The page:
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6/15/2005 03:22:00 AM | Niral Shah

AFRICA

The vast majority of us politico-nerds, who consider ourselves extremely well-versed on all manner of foreign policy issues (and in many cases we are), regardless of political affiliation, are largely ignorant of the conflicts that plague Africa.

This Economist article talks about the shaky peace in the Congo, after a brutal war that killed millions.


I admit, it's kind of daunting. There are so many wars, and, like that article notes, half of Africa's modern wars have reignited within a decade of some peace settlement. The reasons go back and forth, back and forth, between one party that accuses another and exacts its revenge. It takes a lot of effort, I'm sure, to understand it. Yet for some reason, we don't put in the effort.

At the time of the Kosovo conflict, someone explained to me, and I took the pain to understand, the long and troubled history of Balkan violence, stretching all the way back to something since forgotten that has to do with a Field, maybe Crows (or was it Ravens, or Blackbirds), in 1398. I'm not saying there is deliberate ethnocentrism (PC-bonus word) afoot, but I think there is a tendency to focus more either on European conflicts (maybe because we're already partially aware of the history there....because of our ethnocentric educations?), or conflicts that we are directly embroiled in.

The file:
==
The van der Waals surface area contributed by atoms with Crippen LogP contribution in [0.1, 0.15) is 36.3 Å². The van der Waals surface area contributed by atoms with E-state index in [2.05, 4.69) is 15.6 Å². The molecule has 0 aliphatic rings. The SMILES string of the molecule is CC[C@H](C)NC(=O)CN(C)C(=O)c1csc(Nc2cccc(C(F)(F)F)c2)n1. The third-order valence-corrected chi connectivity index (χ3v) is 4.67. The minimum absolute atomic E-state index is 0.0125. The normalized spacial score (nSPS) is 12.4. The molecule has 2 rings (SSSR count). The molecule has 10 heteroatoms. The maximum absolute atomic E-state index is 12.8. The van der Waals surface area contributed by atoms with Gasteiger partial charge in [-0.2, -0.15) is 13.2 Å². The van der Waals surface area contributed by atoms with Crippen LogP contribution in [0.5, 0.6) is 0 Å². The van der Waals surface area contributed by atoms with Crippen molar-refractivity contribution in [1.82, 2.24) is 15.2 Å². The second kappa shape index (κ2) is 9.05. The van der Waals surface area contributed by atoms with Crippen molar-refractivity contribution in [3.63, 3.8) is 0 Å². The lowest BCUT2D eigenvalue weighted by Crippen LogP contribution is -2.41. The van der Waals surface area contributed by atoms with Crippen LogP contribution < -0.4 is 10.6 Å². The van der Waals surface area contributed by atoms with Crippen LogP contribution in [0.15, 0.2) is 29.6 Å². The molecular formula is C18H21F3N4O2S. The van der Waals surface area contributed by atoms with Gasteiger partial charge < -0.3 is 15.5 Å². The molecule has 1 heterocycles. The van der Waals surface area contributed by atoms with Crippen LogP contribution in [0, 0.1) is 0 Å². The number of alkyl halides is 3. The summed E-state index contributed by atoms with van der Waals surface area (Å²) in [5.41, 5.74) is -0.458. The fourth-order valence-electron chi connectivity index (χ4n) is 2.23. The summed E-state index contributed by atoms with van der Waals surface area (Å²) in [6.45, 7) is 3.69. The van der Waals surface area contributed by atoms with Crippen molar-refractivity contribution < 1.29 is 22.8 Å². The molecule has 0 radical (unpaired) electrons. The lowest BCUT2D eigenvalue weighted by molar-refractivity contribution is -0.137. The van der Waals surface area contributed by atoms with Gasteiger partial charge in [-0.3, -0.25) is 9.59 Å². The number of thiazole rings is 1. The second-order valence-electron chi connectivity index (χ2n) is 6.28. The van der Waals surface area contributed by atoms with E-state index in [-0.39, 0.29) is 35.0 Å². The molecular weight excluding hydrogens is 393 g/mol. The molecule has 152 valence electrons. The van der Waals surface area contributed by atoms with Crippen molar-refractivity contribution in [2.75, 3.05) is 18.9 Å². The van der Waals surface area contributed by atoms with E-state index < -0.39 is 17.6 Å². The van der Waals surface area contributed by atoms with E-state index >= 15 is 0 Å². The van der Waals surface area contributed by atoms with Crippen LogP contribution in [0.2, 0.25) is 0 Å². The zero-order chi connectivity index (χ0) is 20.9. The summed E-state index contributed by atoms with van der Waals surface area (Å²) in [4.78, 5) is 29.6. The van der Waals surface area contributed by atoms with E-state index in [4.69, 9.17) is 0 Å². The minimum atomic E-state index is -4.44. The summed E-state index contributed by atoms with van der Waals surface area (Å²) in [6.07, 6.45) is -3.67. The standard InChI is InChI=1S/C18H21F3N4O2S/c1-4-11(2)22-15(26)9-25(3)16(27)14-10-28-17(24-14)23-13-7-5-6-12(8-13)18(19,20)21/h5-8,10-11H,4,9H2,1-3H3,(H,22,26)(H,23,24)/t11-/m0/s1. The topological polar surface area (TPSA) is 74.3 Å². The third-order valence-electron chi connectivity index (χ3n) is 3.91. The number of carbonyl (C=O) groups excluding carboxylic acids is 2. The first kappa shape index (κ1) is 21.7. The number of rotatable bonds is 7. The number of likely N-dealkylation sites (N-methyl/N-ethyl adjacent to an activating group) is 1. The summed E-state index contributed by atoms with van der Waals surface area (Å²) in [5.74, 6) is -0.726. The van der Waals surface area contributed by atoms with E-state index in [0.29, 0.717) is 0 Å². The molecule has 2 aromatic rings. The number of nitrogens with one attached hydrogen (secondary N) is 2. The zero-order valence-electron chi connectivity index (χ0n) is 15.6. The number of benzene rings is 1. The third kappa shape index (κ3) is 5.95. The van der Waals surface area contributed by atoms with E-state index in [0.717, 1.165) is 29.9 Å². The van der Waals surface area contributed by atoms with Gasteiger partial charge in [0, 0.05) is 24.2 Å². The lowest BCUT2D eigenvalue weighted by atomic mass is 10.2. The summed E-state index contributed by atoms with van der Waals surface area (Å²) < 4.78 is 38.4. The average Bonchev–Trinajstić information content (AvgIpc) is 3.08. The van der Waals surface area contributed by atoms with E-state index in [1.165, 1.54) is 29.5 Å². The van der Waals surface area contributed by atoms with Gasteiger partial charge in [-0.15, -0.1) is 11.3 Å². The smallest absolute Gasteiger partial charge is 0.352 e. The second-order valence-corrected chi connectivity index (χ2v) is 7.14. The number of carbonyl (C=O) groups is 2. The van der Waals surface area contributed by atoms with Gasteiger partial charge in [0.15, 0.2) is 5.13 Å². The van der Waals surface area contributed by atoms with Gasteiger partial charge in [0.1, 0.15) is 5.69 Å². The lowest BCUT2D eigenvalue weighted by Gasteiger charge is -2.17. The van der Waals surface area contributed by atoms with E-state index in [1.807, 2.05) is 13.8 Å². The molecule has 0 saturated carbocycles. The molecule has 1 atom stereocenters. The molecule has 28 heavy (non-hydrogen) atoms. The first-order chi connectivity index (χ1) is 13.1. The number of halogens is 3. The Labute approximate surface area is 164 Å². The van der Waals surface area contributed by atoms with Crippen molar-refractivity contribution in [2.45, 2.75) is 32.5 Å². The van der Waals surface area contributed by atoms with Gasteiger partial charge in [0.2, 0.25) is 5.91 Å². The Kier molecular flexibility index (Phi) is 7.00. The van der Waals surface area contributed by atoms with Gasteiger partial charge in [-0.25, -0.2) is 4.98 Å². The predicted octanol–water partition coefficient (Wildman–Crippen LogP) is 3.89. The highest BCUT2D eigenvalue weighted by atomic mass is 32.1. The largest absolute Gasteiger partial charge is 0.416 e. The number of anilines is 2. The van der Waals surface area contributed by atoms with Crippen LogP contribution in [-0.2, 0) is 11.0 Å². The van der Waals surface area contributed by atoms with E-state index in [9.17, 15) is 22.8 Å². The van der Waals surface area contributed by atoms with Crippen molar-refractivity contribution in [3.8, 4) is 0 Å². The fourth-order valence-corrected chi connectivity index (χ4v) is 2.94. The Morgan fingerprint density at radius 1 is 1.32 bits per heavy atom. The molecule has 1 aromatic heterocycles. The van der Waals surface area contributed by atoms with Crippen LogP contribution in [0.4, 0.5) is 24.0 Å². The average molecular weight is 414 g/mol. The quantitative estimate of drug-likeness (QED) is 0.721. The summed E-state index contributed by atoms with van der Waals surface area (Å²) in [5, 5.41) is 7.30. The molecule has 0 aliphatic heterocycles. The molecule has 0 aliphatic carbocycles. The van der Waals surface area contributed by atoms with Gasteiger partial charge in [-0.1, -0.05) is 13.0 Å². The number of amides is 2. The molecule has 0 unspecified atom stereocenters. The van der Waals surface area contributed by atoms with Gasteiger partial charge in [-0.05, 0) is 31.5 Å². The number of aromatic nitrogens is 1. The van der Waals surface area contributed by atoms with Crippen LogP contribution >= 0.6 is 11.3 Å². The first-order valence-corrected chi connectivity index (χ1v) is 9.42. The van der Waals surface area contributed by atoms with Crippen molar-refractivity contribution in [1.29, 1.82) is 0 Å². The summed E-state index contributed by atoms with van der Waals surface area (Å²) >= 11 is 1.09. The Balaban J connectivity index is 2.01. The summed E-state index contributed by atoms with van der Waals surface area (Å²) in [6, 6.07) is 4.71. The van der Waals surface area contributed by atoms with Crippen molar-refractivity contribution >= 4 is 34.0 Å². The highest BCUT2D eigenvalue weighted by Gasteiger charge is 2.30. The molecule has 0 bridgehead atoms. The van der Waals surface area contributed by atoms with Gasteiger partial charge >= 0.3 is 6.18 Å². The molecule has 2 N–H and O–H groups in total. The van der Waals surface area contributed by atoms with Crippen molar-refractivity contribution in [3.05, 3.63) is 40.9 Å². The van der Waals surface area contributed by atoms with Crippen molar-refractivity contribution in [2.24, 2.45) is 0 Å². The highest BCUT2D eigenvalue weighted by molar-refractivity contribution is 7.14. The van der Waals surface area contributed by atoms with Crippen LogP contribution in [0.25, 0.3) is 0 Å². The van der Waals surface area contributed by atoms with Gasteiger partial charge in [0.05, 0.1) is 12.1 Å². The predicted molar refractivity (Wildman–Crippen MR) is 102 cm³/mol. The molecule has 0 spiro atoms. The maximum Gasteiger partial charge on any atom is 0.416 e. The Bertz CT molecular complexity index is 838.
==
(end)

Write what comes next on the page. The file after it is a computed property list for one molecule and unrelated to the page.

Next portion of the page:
So, I'm going to make the effort to learn more about Africa, its wars and battles, and it general current geopolitical deal. If anyone wants to pitch in, a book or some resource, I'd be more than happy to try to read it. And, if I follow through with this whole plan, I'll try to regularly relay the enlightment via blog.

Its not that I'm completely ignorant. Since I started working with Darfur Action Group, I've learned a lot more. But the depth and scope of my knowledge is relatively paltry, even if it surpasses the norm.
So, where do I start?



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